- Szymanderska (2010), p. 517.
- Pokhlebkin (2004), p. 113.
- Sobol (1995), "bigos".
- Bralczyk (2014), p. 15.
- Brückner (1927), "bigos".
- Dembińska (1999), p. 21.
- Bańkowski (2000), p. 51.
- Kuroń (2004), pp. 113–114.
- Strybel & Strybel (2005), pp. 320, 778–779.
- Szymanderska (2010), p. 249.
- Strybel & Strybel (2005), p. 31.
- Applebaum & Crittenden (2012), p. 184.
- Monaghan (2011).
- Strybel & Strybel (2005), p. 320.
- Kuroń (2004), p. 113.
- Dembińska (1999), pp. 23, 169.
- Strybel & Strybel (2005), p. 454.
- Kuroń (2004), p. 112.
- Lemnis & Vitry (1979), p. 248.
- Strybel & Strybel (2005), p. 396.
- Strybel & Strybel (2005), p. 43.
- Strybel & Strybel (2005), pp. 56, 59.
- Strybel & Strybel (2005), p. 28.
- Strybel & Strybel (2005), p. 732.
- Strybel & Strybel (2005), p. 10.
- Strybel (2007), p. 80.
- Strybel & Strybel (2005), p. 173.
- Dembińska (1999), pp. 169.
- Spysz & Turek (2014), Chapter 26.
- Lista produktów tradycyjnych, Bigos wielkopolski.
- Szymanderska (2010), p. 163.
- Strybel & Strybel (2005), p. 475.
- Lista produktów tradycyjnych, Bigos śląski.
- Szymanderska (2010), p. 408.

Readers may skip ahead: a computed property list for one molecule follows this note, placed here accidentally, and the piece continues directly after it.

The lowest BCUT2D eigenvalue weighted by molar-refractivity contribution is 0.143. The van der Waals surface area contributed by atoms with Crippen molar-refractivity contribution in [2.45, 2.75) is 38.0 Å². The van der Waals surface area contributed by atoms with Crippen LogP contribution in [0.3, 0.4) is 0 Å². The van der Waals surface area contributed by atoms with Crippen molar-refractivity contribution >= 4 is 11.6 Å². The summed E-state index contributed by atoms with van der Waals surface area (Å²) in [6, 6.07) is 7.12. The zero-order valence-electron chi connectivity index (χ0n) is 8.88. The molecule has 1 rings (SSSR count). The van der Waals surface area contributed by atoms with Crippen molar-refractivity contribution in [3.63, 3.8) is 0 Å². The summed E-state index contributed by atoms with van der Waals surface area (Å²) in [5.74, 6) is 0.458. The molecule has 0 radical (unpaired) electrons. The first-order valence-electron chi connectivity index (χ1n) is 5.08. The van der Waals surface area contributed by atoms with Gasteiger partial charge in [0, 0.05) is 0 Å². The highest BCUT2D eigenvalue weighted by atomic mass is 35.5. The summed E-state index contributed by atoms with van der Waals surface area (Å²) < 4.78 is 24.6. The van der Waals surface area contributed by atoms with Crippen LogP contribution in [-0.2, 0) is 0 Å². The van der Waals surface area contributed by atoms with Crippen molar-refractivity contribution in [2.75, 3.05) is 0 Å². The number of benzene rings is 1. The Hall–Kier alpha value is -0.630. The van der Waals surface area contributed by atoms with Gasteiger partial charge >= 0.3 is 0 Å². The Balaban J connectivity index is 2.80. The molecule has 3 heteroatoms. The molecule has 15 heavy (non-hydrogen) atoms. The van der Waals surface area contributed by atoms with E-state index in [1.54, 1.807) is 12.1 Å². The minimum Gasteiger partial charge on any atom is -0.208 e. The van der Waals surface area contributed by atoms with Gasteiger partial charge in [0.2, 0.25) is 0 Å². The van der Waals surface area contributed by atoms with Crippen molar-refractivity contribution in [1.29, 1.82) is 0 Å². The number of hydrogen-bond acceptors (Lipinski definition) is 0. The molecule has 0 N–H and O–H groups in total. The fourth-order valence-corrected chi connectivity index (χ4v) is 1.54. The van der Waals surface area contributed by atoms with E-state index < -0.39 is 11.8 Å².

- Strybel & Strybel (2005), p. 45.
- Chwalba 2008, p. 152.
- Gloger (1900), "Bigos".
- Olszewska Heberle (2005), p. 8.
- Strybel (2007), pp. 77, 210.
- Strybel & Strybel (2005), p. 164.
- Strybel (2007), p. 92.
- Strybel & Strybel (2005), p. 175.
- Ermochkine & Iglikowski (2003), pp. 31–32.
- Dembińska (1999), p. 150.
- Dembińska (1999), p. 22.
- Dembińska (1999), pp. 20–21.
- Szymanderska (2010), pp. 578, 580.
- Lista produktów tradycyjnych, Porębskie prażonki.
- Lista produktów tradycyjnych, Prażone – prażonki polańskie.
- Dumanowski & Jankowski (2011), p. 213.
- Czerniecki (1682), p. 33.
- Czerniecki (1682), p. 35.
- Czerniecki (1682), p. 56.
- Czerniecki (1682), p. 25.
- Dumanowski & Jankowski (2011), p. 139.
- Dumanowski & Jankowski (2011), p. 155.
- Dumanowski & Jankowski (2011), p. 173.
- Dumanowski (2015).
- Dumanowski (2012).
- Kitowicz (1840), p. 146.
- Mickiewicz (2006).
- Applebaum, Anne; Crittenden, Danielle (2012). From a Polish Country House Kitchen: 90 Recipes for the Ultimate Comfort Food. San Francisco: Chronicle Books. ISBN 978-1-4521-2425-4.
- Bańkowski, Andrzej, ed. (2000). Etymologiczny słownik języka polskiego [Polish etymological dictionary] (in Polish). vol. 1. Wydawnictwo Naukowe PWN.
|volume=has extra text (help)
- Bralczyk, Jerzy (2014). Jeść!!! [Let me eat!] (in Polish). BOSZ. ISBN 978-83-7576-218-1.
- Brückner, Aleksander, ed. (1927). Słownik etymologiczny języka polskiego [Polish etymological dictionary] (in Polish). Krakowska Spółka Wydawnicza.
- Chwalba, Andrzej, ed. (2008). Obyczaje w Polsce: Od średniowiecza do czasów współczesnych [Customs of Poland: From the Middle Ages to Modern Times] (in Polish). Warszawa: Wydawnictwo Naukowe PWN. ISBN 978-83-01-14253-7.
- Czerniecki, Stanisław (1682). Compendium ferculorum, albo Zebranie potraw [A Collection of Dishes] (in Polish). Kraków: Drukarnia Jerzego i Mikołaja Schedlów.